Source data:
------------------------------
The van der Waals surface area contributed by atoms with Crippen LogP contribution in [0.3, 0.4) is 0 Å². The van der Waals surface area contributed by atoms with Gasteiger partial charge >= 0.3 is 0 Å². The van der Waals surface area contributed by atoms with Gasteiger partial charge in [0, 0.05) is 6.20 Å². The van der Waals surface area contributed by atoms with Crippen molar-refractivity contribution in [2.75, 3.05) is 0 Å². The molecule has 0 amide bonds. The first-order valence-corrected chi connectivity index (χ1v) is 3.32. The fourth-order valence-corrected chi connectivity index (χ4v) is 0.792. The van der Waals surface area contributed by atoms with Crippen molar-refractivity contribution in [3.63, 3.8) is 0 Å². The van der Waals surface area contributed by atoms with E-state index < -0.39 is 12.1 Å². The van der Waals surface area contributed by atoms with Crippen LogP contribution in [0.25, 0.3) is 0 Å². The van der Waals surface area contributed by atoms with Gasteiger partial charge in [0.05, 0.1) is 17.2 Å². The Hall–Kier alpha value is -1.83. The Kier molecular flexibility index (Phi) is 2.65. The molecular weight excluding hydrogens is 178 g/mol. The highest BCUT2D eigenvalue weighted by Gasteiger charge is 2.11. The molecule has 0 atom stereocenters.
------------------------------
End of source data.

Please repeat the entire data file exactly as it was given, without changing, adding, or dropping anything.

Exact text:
The van der Waals surface area contributed by atoms with Crippen LogP contribution in [0.3, 0.4) is 0 Å². The van der Waals surface area contributed by atoms with Gasteiger partial charge >= 0.3 is 0 Å². The van der Waals surface area contributed by atoms with Gasteiger partial charge in [0, 0.05) is 6.20 Å². The van der Waals surface area contributed by atoms with Crippen molar-refractivity contribution in [2.75, 3.05) is 0 Å². The molecule has 0 amide bonds. The first-order valence-corrected chi connectivity index (χ1v) is 3.32. The fourth-order valence-corrected chi connectivity index (χ4v) is 0.792. The van der Waals surface area contributed by atoms with Crippen molar-refractivity contribution in [3.63, 3.8) is 0 Å². The van der Waals surface area contributed by atoms with E-state index < -0.39 is 12.1 Å². The van der Waals surface area contributed by atoms with Crippen LogP contribution in [0.25, 0.3) is 0 Å². The van der Waals surface area contributed by atoms with Gasteiger partial charge in [0.05, 0.1) is 17.2 Å². The Hall–Kier alpha value is -1.83. The Kier molecular flexibility index (Phi) is 2.65. The molecular weight excluding hydrogens is 178 g/mol. The highest BCUT2D eigenvalue weighted by Gasteiger charge is 2.11. The molecule has 0 atom stereocenters.